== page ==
Friday, 9 September 2011

Conjoint Analysis

Conjoint analysis is a popular marketing research technique that marketers use to determine what features a new product should have and how it should be priced. Conjoint analysis became popular because it was a far less expensive and more flexible way to address these issues than concept testing.

Conjoint analysis requires research participants to make a series of trade-offs. Analysis of these trade-offs will reveal the relative importance of component attributes. To improve the predictive ability of this analysis, research participants should be grouped into similar segments based on objectives, values and/or other factors.

The exercise can be administered to survey respondents in a number of different ways. Traditionally it is administered as a ranking exercise and sometimes as a rating exercise (where the respondent awards each trade-off scenario a score indicating appeal).

In more recent years it has become common practice to present the trade-offs as a choice exercise (where the respondent simply chooses the most preferred alternative from a selection of competing alternatives - particularly common when simulating consumer choices) or as a constant sum allocation exercise (particularly common in pharmaceutical market research, where physicians indicate likely shares of prescribing, and each alternative in the trade-off is the description a real or hypothetical therapy).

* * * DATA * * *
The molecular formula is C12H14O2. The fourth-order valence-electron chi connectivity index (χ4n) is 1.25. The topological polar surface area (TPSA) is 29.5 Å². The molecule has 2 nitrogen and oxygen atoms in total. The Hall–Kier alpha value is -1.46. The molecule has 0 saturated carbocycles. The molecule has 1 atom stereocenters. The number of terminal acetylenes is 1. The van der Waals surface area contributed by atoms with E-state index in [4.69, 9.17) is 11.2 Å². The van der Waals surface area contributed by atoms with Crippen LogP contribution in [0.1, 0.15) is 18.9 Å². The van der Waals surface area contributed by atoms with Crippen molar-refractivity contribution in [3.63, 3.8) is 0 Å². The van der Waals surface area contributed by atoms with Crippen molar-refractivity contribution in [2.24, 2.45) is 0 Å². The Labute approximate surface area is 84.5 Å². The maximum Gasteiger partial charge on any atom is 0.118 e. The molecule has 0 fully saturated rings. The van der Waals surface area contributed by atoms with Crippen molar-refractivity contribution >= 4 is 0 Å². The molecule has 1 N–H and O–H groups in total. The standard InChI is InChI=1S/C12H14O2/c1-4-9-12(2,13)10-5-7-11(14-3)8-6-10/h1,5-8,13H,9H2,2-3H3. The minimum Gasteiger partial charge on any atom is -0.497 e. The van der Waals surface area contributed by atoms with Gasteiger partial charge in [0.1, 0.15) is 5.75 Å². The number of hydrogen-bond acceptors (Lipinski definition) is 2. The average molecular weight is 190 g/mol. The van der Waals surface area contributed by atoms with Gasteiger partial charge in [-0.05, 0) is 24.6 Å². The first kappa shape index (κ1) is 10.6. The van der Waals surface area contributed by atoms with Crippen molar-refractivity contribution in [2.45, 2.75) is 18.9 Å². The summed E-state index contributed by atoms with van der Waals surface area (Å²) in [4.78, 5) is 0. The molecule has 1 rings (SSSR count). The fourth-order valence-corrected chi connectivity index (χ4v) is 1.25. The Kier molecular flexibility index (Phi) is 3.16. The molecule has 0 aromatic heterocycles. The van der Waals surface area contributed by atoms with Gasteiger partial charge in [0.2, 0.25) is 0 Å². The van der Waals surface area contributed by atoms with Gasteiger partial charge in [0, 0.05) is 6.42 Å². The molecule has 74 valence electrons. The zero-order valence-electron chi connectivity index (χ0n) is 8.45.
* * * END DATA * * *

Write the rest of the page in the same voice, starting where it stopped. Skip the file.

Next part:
Analysis is traditionally carried out with some form of multiple regression, but more recently the use of hierarchical Bayesian analysis has become widespread, enabling fairly robust statistical models of individual respondent decision behavior to be developed.

When there are many attributes, experiments with Conjoint Analysis include problems of information overload that affect the validity of such experiments. The impact of these problems can be avoided or reduced by using Hierarchical Information Integration.

Author: Gayathri Nair

Group: Marketing - Group 4

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